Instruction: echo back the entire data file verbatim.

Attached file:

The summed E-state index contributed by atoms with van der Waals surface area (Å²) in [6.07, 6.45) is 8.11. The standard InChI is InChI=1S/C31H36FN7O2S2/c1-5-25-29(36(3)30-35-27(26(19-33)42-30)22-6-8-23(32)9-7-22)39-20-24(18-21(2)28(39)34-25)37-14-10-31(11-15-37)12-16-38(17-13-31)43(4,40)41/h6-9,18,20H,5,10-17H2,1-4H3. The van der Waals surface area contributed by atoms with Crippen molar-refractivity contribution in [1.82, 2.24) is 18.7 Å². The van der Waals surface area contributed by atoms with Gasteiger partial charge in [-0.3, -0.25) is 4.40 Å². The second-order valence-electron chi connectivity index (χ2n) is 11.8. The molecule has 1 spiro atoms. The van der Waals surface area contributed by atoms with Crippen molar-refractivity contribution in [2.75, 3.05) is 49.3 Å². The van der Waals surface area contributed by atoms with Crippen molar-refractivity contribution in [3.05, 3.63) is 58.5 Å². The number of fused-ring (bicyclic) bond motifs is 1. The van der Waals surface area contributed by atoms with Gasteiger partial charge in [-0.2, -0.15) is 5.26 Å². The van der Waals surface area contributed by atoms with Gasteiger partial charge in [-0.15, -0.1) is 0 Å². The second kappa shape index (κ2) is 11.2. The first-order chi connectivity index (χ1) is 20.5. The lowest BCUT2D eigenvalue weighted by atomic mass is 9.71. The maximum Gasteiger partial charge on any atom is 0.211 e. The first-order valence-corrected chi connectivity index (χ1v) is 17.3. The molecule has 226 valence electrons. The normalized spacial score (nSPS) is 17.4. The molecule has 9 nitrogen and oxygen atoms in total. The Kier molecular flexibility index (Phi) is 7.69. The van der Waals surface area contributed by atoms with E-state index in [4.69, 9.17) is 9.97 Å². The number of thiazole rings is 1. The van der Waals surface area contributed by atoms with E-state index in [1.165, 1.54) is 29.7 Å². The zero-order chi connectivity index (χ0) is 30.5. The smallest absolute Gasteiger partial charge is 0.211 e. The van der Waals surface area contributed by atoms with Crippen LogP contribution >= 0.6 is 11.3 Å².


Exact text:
The summed E-state index contributed by atoms with van der Waals surface area (Å²) in [6.07, 6.45) is 8.11. The standard InChI is InChI=1S/C31H36FN7O2S2/c1-5-25-29(36(3)30-35-27(26(19-33)42-30)22-6-8-23(32)9-7-22)39-20-24(18-21(2)28(39)34-25)37-14-10-31(11-15-37)12-16-38(17-13-31)43(4,40)41/h6-9,18,20H,5,10-17H2,1-4H3. The van der Waals surface area contributed by atoms with Crippen molar-refractivity contribution in [1.82, 2.24) is 18.7 Å². The van der Waals surface area contributed by atoms with Gasteiger partial charge in [-0.3, -0.25) is 4.40 Å². The second-order valence-electron chi connectivity index (χ2n) is 11.8. The molecule has 1 spiro atoms. The van der Waals surface area contributed by atoms with Crippen molar-refractivity contribution in [2.75, 3.05) is 49.3 Å². The van der Waals surface area contributed by atoms with Crippen molar-refractivity contribution in [3.05, 3.63) is 58.5 Å². The number of fused-ring (bicyclic) bond motifs is 1. The van der Waals surface area contributed by atoms with Gasteiger partial charge in [-0.2, -0.15) is 5.26 Å². The van der Waals surface area contributed by atoms with Gasteiger partial charge in [-0.15, -0.1) is 0 Å². The second kappa shape index (κ2) is 11.2. The first-order chi connectivity index (χ1) is 20.5. The lowest BCUT2D eigenvalue weighted by atomic mass is 9.71. The maximum Gasteiger partial charge on any atom is 0.211 e. The first-order valence-corrected chi connectivity index (χ1v) is 17.3. The molecule has 226 valence electrons. The normalized spacial score (nSPS) is 17.4. The molecule has 9 nitrogen and oxygen atoms in total. The Kier molecular flexibility index (Phi) is 7.69. The van der Waals surface area contributed by atoms with E-state index in [4.69, 9.17) is 9.97 Å². The number of thiazole rings is 1. The van der Waals surface area contributed by atoms with E-state index in [1.165, 1.54) is 29.7 Å². The zero-order chi connectivity index (χ0) is 30.5. The smallest absolute Gasteiger partial charge is 0.211 e. The van der Waals surface area contributed by atoms with Crippen LogP contribution >= 0.6 is 11.3 Å².